Based on the distribution of tributaries,
local rivers can be mostly classified into three drainage
patterns: dendritic, rectangular and radial.
Dendritic Drainage Pattern
Dendritic drainage is the most common drainage pattern
in Hong Kong. Tributaries from the upper course merge
with the main stream at fairly regular intervals. The
angle between the major channel and its tributaries
is less than 90 degrees, similar to that between a tree
trunk and its branches. Shan Pui River, Kam Tin River
and the upper to middle Lam Tsuen River exhibit typical
dendritic drainage patterns, reflecting relatively simple
geology in their basins.
Rectangular Drainage Pattern
In rectangular drainage patterns, the major channel
and its tributaries are connected at angles close to
90 degree. This can occur if faults and joints in the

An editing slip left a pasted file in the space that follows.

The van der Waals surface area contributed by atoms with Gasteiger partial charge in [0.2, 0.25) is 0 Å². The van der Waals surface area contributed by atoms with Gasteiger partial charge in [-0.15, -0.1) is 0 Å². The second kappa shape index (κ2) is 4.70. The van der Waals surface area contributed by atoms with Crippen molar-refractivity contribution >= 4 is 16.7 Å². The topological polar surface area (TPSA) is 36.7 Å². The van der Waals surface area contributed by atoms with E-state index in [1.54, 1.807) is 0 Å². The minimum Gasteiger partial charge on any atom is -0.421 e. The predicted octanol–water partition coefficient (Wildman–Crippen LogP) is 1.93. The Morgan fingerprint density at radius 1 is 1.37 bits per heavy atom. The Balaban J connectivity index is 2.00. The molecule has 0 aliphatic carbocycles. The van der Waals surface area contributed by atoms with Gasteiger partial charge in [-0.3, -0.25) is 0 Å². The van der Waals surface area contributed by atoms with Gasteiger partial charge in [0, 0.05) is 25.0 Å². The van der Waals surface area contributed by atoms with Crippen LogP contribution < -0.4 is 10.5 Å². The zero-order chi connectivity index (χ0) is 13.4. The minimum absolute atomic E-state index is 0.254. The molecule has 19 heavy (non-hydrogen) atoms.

bedrock are arranged at right angles, so rivers and
streams flow and erode along these lines of weakness.
Granite regions of the western New Territories have
such jointing, resulting in obvious rectangular drainage
patterns along streams such as Sham Tseng Stream and
the upper course of Tuen Mun River (above Tai Lam Reservoir).
Radial Drainage Pattern
Radial drainage patterns comprise several streams that
diverge from the same point. Streams and rivers often
radiate in all directions from the peaks of mountains.
This pattern is generally found on roughly conical mountains
such as Tai Mo Shan and Sunset Peak.